Category Archives: social work

Flexibility Vs. Setting Boundaries in Social Work

For the past month, I’ve been going into work on Saturdays because there is simply no way I can get things done during the regular work week.  Now, I’m not overdoing it; I’m taking Monday’s off to make up for it.   With all the construction and chaos going on in the building, it’s pretty impossible not to succumb to the myriad of distractions that are placed on my path.  Plus, for a couple more weeks, I have to share office space with a two colleagues and its getting juuuuuust a tad too crowded.  It’s hard enough sometimes with my phone ringing non-stop, last-minute admissions, or co-workers bursting into my office handing me the  latest crisis project (“Mrs. Elderkins is out of Depends, can you call her son?”).  But now, I have the added disruption of whatever crisis is taking place in the work day for my two office mates.  So yeah, Saturdays are becoming my most productive days at the office.

While there isn’t much more I can do to gain control over my work day for the time being, I’ve been thinking a lot about establishing better boundaries.   I am a fairly laid back person by nature and there isn’t a great deal that I’m faced with that I can’t handle, but every now and again, I fear my easy-going attitude makes my work life a bit crazier than it needs to be.   I sometimes find it hard to balance my desire to be there for residents, colleagues, and clients and my goals for the projects I want and need to accomplish.   When I first started out as a social worker, I used to think work-day interruptions were the norm.  After all, we’re typically dealing with people who are frail, in need of various types of  assistance and reliant on a system that often appears set up to fail in the first place.  Plus, people, along with their needs, can be unpredictable. How can I possibly schedule human need into my work day?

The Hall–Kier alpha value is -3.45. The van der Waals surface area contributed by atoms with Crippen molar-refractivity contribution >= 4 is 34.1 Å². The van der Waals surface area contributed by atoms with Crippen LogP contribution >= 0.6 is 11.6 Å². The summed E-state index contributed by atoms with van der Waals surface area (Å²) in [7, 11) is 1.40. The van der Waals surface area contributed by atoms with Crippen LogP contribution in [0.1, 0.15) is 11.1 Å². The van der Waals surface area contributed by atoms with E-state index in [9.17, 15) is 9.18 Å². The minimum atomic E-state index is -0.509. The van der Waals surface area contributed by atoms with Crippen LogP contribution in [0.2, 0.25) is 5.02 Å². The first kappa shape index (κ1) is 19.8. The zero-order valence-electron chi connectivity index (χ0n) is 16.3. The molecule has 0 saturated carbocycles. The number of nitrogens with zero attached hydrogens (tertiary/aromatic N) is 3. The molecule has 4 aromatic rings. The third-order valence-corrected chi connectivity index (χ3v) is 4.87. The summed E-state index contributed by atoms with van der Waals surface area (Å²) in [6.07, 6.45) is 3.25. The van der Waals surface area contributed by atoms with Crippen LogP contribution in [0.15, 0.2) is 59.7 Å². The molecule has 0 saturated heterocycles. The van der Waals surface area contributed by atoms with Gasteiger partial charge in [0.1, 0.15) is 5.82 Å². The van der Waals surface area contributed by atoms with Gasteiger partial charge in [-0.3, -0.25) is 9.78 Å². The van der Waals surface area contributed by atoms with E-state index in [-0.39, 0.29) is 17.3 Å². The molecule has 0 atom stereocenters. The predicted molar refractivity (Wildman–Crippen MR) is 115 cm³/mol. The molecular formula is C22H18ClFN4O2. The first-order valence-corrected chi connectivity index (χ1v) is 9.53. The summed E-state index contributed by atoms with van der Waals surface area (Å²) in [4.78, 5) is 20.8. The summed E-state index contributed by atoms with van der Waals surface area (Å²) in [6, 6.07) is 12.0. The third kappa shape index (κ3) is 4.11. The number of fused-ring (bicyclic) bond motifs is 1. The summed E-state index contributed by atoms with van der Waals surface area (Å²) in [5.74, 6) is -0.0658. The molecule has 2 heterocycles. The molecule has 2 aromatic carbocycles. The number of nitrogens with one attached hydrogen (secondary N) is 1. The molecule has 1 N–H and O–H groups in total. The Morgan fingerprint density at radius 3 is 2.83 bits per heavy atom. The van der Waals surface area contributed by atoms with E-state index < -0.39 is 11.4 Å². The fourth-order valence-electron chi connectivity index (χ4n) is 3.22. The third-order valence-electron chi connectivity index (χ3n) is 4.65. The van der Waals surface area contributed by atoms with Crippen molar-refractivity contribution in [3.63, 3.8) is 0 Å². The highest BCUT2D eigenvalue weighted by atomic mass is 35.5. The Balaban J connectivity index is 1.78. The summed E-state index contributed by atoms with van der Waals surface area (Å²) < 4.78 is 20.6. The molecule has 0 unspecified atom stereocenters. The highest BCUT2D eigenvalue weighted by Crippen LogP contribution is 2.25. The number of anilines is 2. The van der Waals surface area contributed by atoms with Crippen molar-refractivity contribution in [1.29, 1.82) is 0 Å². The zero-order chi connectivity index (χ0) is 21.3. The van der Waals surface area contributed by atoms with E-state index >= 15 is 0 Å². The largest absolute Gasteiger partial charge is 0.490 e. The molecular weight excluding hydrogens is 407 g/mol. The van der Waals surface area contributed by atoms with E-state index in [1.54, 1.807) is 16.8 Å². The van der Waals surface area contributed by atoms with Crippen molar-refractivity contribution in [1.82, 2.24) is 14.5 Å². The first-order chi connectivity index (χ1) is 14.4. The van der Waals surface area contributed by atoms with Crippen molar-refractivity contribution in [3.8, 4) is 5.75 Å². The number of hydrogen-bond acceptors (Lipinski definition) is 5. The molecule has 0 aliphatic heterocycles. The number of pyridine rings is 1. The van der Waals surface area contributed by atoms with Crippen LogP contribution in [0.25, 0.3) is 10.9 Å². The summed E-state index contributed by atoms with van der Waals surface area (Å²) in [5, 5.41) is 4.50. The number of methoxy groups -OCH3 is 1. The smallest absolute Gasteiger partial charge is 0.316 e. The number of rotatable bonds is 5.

But now I’m starting to think I have to work a little smarter.